I will in all likelihood remember "Victory" as one of the more inconsistent reads I've ever encountered, not in terms of tone, style or plot but in teI will in all likelihood remember "Victory" as one of the more inconsistent reads I've ever encountered, not in terms of tone, style or plot but in terms of my fluctuating interest in the tale Conrad spun and what he wanted to say with it. Often I felt myself pushed away by a lumbering pace and wooden caricatures to the outer ionosphere of reader absorption, nearing a point where the thin gravity of my interest in its grander themes was the only thing keeping me from snapping off into orbit and relegating the book unfinished to the dusty shelves. Then, the book would pull me back in by way of a beautifully phrased summation of Heyst's life or philosophy, which is what I seemed to admire and/or connect with most about "Victory". In fact, my problem with the first third of the book was not knowing more about Heyst - far too many pages are used up on Schomberg and the villains, who to me felt more goofy than menacing.
The book's characterizations also dip in and out of authenticity and humanity. Perhaps we are meant to feel detached from Heyst for much of the story, unable to truly "touch" him, as it were. But the girl Lena and his Chinese island companion Wang are, for the most part, two-dimensional, every once in a while popping into the third-dimension albeit all-too-briefly, yet just enough to keep my hand turning the pages. I also found the presence of the strange wildman Pedro completely inexplicable and rather campy, which served further to undermine the villains' menace.
The novel retains very hearty, muscular prose throughout. It's regrettable that Conrad's beautiful line-by-line style, in conjunction with a very promising premise, wasn't married to fuller, more believable characters and better pacing. ...more
I might use the term "Formulaic" for this novel, strange, I know, as the term often applies to commercial literature of the Grisham / Steele variety.I might use the term "Formulaic" for this novel, strange, I know, as the term often applies to commercial literature of the Grisham / Steele variety. However, whether the New York critics and MFA graduates like it or not, there is also a certain formula for literary novels, one that is rigorously pounded into the head of every university student of creative writing. When I saw Harding was a product of the Iowa Writer's Workshop, I had a strong sense of what I was in for, and I was correct.
"Tinkers" is the classic case of a book that's all language and very little else. Many literary authors disguise their story and character shortcomings by adorning the pages in crisp and elegant prose, which is usually couched in fractured Faulkner-esque narrative techniques. Of course, I have absolutely nothing against elegant prose. I wish more authors could or would write with Harding's strive for musical fluidity in their passages. But just as with an inept genre piece, when something is lacking, nothing - not plot twists or beautiful prose - can aptly conceal it. Harding's pages slosh over with classic "melancholy sentimentality". One gets the sense he is writing with the Iowa Workshop echoing in his ear, hoping to be a Great Important Author by employing the unspoken rule of literary fiction that all Great Important Work must involve depressing entropic principles, belabor sections of mechanical daily minutia and puzzle the common reader in presentation.
With that aside, I must say that Harding skirts some of these cliches with definitive moments of pantheistic wonder that seem to embrace life and death as one rolling organism of which humankind is a welcome but stubbornly individuated part(or so it seems). The passages of cosmic marvel, and of some of the interfacing between nature and human perception, are beautifully written and quite memorable, as are those involving the hermit and Howard's epilepsy, which, in its illumination of the universe, makes for a nice allusion to Prince Myshkin's reaction to his own seizures in Dostoyevsky's "The Idiot".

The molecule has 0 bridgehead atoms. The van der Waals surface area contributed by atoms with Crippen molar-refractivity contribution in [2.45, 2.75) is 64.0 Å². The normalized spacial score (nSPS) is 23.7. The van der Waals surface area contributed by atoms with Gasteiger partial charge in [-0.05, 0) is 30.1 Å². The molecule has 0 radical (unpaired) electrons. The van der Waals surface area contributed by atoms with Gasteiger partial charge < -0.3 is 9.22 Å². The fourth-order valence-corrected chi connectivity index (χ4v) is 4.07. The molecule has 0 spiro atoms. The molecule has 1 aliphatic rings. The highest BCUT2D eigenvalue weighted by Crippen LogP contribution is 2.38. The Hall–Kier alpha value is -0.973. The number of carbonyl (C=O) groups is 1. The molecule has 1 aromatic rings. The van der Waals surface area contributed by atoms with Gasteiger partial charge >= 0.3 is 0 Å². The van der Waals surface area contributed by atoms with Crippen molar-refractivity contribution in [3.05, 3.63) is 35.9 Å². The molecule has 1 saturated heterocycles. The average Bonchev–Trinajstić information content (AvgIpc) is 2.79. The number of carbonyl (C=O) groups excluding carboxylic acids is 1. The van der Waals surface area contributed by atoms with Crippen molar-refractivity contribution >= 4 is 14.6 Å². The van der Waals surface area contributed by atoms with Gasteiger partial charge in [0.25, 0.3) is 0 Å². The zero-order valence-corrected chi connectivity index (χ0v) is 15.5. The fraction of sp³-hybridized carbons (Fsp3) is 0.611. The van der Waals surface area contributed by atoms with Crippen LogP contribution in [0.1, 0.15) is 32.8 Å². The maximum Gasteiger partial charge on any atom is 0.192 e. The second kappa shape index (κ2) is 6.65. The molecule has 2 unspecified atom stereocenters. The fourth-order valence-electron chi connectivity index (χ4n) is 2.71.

Yet unfortunately, "Tinkers" reminds me of the sadly ongoing divide between the commercial and literary schools. Relatively few authors have successfully straddled the bridge, able to deliver stirring plots and three-dimensional characters in beautifully minded and manicured prose. There is no need for this separation, for which both sides are at childish fault....more
With "Death, the Devil and the Goldfish", Andrew Buckley has successfully skirted many of the problems plaguing humorous books. His is not the tiring With "Death, the Devil and the Goldfish", Andrew Buckley has successfully skirted many of the problems plaguing humorous books. His is not the tiring mode of a Christopher Moore or Carl Hiaasen so much as Douglas Adams, with a bit of Mark Twain (I'm thinking of "Letters from the Earth"), and a pinch of Clive Barker. There is insanity, there is silliness, but running beneath it all are very delectable philosophical conundrums and questions. The beauty of this book is that it works on both levels: one can explore the questions, or just roll with the laughs.
Perhaps most significantly, the beat of the novel resounds with a sense of fun and play. Andrew Buckley clearly had a great time in the literary sandbox, and that shines through every page.
The prose is effortless and crisp, straining very infrequently for humor. While everything is explained lucidly, as the narrative snowballs in weirdness some readers may experience slowdown, especially those like myself who make a digressive, recreational habit out of trying to string together seemingly disparate elements of a plot: the character of Death at a pub, drunk --nobody in the world is dying -- the Devil inhabiting a cat -- a wonderfully forgetful goldfish -- a gambling telekinetic investigator -- and stepping into this mix are the usuals like, say, Santa Claus or a penguin. It all sounds daunting in a zany way, and, in lesser hands, could easily have disintegrated. Yet everything is accounted for, quilted together in the logic of Buckley's universe, logic to which he's refreshingly faithful (unlike some authors, there's no presumption of "anything goes"). Helpful motifs are artfully deployed, too, subtle through-lines of explication or repetition that provide revitalizing familiarity, respites before facing whatever else -- robotic, demonic or human -- that lurks around the corner.